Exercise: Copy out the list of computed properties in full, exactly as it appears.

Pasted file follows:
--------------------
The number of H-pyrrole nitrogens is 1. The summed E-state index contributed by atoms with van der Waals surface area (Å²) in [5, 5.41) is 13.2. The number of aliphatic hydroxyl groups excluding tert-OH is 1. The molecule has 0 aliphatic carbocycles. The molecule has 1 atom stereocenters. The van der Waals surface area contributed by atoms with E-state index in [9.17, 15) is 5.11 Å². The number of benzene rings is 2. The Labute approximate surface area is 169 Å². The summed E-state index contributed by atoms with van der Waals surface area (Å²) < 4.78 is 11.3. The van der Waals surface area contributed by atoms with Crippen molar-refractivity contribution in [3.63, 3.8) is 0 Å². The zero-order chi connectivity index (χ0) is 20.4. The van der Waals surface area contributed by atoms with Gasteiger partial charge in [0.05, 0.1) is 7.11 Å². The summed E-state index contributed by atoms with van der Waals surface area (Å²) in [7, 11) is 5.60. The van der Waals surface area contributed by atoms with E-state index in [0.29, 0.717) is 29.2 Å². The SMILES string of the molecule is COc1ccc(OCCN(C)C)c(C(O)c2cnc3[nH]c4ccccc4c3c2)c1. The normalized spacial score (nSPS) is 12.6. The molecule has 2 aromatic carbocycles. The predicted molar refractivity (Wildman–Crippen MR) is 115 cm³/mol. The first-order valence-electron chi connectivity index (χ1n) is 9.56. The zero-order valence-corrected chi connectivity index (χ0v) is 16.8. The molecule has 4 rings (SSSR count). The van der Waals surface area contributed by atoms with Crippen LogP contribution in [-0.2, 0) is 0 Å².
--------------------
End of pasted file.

The number of H-pyrrole nitrogens is 1. The summed E-state index contributed by atoms with van der Waals surface area (Å²) in [5, 5.41) is 13.2. The number of aliphatic hydroxyl groups excluding tert-OH is 1. The molecule has 0 aliphatic carbocycles. The molecule has 1 atom stereocenters. The van der Waals surface area contributed by atoms with E-state index in [9.17, 15) is 5.11 Å². The number of benzene rings is 2. The Labute approximate surface area is 169 Å². The summed E-state index contributed by atoms with van der Waals surface area (Å²) < 4.78 is 11.3. The van der Waals surface area contributed by atoms with Crippen molar-refractivity contribution in [3.63, 3.8) is 0 Å². The zero-order chi connectivity index (χ0) is 20.4. The van der Waals surface area contributed by atoms with Gasteiger partial charge in [0.05, 0.1) is 7.11 Å². The summed E-state index contributed by atoms with van der Waals surface area (Å²) in [7, 11) is 5.60. The van der Waals surface area contributed by atoms with E-state index in [0.29, 0.717) is 29.2 Å². The SMILES string of the molecule is COc1ccc(OCCN(C)C)c(C(O)c2cnc3[nH]c4ccccc4c3c2)c1. The normalized spacial score (nSPS) is 12.6. The molecule has 2 aromatic carbocycles. The predicted molar refractivity (Wildman–Crippen MR) is 115 cm³/mol. The first-order valence-electron chi connectivity index (χ1n) is 9.56. The zero-order valence-corrected chi connectivity index (χ0v) is 16.8. The molecule has 4 rings (SSSR count). The van der Waals surface area contributed by atoms with Crippen LogP contribution in [-0.2, 0) is 0 Å².